Already a Bloomberg.com user?
Sign in with the same account.
The Treasury Secretary says banks wouldn't have survived without federal aid and need tie execs' pay to long-term goals
By Robert Schmidt
(Bloomberg)—Treasury Secretary Timothy Geithner criticized the record bonuses set to be paid by big banks this year and refuted claims by Goldman Sachs Group Inc. (GS) that it would have survived without government aid.
Taking aim at what he called "an era of irresponsibly high bonuses," Geithner said all banks—even those that have repaid government aid—need to restrain the amount they pay their leaders and tie compensation to long-term goals.
"We want to see fundamental constraints on how senior executives are paid at these institutions," Geithner said in an interview today for Bloomberg Television's "Political Capital With Al Hunt," that will air today and through the weekend. "It is very important that we change the way these executives are paid, the form of compensation, this year."
Lavish pay on Wall Street has become a flashpoint in Washington as President Barack Obama has blamed compensation tied to excessive risk-taking for fueling the financial crisis. Trying to counter some of the anger over the $700 banking bailout, the administration has named a special master to approve compensation packages at firms that have gotten exceptional aid.
In the interview, the Treasury chief also disputed claims made by Goldman Chief Executive Officer Lloyd Blankfein that his firm would have survived last year's financial crisis without assistance from the federal government.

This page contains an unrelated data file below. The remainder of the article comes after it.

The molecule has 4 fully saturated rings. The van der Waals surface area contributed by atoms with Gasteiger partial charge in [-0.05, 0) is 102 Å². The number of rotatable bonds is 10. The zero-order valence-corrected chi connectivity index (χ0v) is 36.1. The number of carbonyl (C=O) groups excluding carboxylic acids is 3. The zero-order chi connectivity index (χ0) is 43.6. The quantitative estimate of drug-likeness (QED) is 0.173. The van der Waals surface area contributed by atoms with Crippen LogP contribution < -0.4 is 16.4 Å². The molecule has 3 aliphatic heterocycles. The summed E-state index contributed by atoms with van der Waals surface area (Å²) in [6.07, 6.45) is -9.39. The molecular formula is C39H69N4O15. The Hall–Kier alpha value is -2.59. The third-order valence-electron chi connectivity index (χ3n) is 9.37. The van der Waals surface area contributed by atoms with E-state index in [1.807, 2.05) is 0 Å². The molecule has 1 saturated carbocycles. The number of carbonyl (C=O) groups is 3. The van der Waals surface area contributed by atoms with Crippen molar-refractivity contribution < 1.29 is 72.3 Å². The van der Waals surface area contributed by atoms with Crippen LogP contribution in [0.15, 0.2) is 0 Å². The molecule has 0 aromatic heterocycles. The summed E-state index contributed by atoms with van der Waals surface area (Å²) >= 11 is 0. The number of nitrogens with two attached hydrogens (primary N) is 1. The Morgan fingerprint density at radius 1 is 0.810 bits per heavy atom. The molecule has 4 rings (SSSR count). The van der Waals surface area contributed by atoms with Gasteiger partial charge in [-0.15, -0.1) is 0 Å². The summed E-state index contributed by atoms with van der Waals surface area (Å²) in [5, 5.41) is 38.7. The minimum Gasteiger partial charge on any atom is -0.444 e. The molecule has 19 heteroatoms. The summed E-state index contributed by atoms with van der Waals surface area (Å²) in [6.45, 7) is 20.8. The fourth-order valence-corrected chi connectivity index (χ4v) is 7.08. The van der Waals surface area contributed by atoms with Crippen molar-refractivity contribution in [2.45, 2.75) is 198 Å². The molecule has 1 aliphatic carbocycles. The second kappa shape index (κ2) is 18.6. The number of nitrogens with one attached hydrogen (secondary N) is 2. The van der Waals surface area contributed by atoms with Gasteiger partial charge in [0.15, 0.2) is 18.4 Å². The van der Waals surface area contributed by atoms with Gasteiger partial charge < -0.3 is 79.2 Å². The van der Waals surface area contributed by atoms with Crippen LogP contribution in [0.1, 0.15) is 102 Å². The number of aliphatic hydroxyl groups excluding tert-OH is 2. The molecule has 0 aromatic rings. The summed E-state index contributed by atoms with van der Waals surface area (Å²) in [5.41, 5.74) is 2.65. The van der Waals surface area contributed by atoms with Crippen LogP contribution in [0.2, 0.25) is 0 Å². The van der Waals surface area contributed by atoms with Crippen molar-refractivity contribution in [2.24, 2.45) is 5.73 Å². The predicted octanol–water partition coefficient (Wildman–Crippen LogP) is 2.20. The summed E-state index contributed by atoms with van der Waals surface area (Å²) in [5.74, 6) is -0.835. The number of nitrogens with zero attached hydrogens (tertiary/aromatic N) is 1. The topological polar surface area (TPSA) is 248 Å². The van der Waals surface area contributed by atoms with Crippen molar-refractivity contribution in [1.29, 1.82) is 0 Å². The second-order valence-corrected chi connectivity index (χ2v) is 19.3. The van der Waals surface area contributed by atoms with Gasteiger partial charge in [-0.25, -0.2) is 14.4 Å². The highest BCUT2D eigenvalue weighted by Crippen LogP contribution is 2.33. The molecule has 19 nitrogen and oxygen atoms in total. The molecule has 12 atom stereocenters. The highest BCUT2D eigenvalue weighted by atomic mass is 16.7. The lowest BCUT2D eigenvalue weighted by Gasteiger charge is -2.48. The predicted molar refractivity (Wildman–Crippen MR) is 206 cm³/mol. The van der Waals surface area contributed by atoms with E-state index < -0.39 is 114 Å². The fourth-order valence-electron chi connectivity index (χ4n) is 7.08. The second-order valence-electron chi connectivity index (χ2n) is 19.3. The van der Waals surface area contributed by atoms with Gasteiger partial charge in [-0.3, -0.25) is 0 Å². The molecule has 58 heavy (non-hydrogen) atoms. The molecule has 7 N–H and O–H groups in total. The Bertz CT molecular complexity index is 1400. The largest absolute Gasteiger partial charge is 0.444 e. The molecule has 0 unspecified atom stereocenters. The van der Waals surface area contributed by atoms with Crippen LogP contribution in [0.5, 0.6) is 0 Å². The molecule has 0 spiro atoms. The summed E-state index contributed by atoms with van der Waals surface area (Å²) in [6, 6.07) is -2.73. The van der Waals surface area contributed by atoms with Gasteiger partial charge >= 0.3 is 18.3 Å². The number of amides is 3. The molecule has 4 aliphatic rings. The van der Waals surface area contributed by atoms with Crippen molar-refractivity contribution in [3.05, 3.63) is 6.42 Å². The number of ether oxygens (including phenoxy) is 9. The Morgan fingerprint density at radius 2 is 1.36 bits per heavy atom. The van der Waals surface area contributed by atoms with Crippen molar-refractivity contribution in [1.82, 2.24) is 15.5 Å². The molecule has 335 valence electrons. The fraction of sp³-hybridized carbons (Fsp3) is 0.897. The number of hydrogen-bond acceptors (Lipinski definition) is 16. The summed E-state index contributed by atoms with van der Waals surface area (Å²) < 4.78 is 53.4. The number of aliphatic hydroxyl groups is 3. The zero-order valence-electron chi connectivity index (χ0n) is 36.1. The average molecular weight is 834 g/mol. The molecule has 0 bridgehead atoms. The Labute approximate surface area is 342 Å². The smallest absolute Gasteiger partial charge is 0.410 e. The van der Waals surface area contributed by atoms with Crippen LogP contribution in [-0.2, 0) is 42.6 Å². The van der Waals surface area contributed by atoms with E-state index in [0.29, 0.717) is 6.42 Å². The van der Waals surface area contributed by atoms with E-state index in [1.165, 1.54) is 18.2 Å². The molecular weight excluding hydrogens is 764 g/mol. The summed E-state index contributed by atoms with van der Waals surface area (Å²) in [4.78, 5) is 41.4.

"The entire U.S. financial system and all the major firms in the country, and even small banks across the country, were at that moment at the middle of a classic run, a classic bank run," Geithner said.
Of the biggest banks, "none of them would have survived a situation in which we had let that fire try to burn itself out," he added.
Goldman Sachs, the most profitable securities firm, accepted $10 billion from the U.S. Treasury and used other forms of government support to help it weather the worst financial crisis since the Great Depression. The firm has since returned the funds with interest and reported record earnings for the first nine months of the year.
Often cited on Capitol Hill as a prime example of Wall Street excess, Goldman Sachs has set aside $16.7 billion for compensation in that nine-month period, enough to pay each worker $527,192.
Goldman spokesman Lucas van Praag today said Goldman Sachs wasn't in imminent danger.
"When markets became very difficult we didn't wait for the government to act, we went out and raised money in the private sector," van Praag said. "We didn't know what was going to happen and were very glad as a result of government intervention we didn't have to find out."
To contact the reporter on this story: Robert Schmidt in Washington at email@example.com.